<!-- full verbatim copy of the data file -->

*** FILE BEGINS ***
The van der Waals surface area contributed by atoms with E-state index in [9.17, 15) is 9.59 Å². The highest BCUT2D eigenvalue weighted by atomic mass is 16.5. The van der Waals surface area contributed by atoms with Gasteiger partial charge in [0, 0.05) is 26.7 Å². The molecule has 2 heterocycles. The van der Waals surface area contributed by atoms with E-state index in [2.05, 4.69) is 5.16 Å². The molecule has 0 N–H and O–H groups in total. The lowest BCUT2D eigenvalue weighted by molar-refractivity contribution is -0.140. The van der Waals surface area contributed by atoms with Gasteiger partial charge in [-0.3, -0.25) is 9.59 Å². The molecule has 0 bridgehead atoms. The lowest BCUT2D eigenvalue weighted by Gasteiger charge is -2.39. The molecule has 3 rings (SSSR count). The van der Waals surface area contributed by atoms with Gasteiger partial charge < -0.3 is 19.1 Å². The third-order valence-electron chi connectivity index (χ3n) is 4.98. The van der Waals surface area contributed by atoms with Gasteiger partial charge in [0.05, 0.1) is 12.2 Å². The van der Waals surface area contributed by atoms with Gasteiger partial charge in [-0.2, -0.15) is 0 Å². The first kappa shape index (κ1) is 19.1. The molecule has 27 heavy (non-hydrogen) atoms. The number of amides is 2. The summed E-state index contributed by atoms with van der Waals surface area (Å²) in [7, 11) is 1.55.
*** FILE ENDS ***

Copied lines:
The van der Waals surface area contributed by atoms with E-state index in [9.17, 15) is 9.59 Å². The highest BCUT2D eigenvalue weighted by atomic mass is 16.5. The van der Waals surface area contributed by atoms with Gasteiger partial charge in [0, 0.05) is 26.7 Å². The molecule has 2 heterocycles. The van der Waals surface area contributed by atoms with E-state index in [2.05, 4.69) is 5.16 Å². The molecule has 0 N–H and O–H groups in total. The lowest BCUT2D eigenvalue weighted by molar-refractivity contribution is -0.140. The van der Waals surface area contributed by atoms with Gasteiger partial charge in [-0.3, -0.25) is 9.59 Å². The molecule has 0 bridgehead atoms. The lowest BCUT2D eigenvalue weighted by Gasteiger charge is -2.39. The molecule has 3 rings (SSSR count). The van der Waals surface area contributed by atoms with Gasteiger partial charge < -0.3 is 19.1 Å². The third-order valence-electron chi connectivity index (χ3n) is 4.98. The van der Waals surface area contributed by atoms with Gasteiger partial charge in [0.05, 0.1) is 12.2 Å². The van der Waals surface area contributed by atoms with Gasteiger partial charge in [-0.2, -0.15) is 0 Å². The first kappa shape index (κ1) is 19.1. The molecule has 27 heavy (non-hydrogen) atoms. The number of amides is 2. The summed E-state index contributed by atoms with van der Waals surface area (Å²) in [7, 11) is 1.55.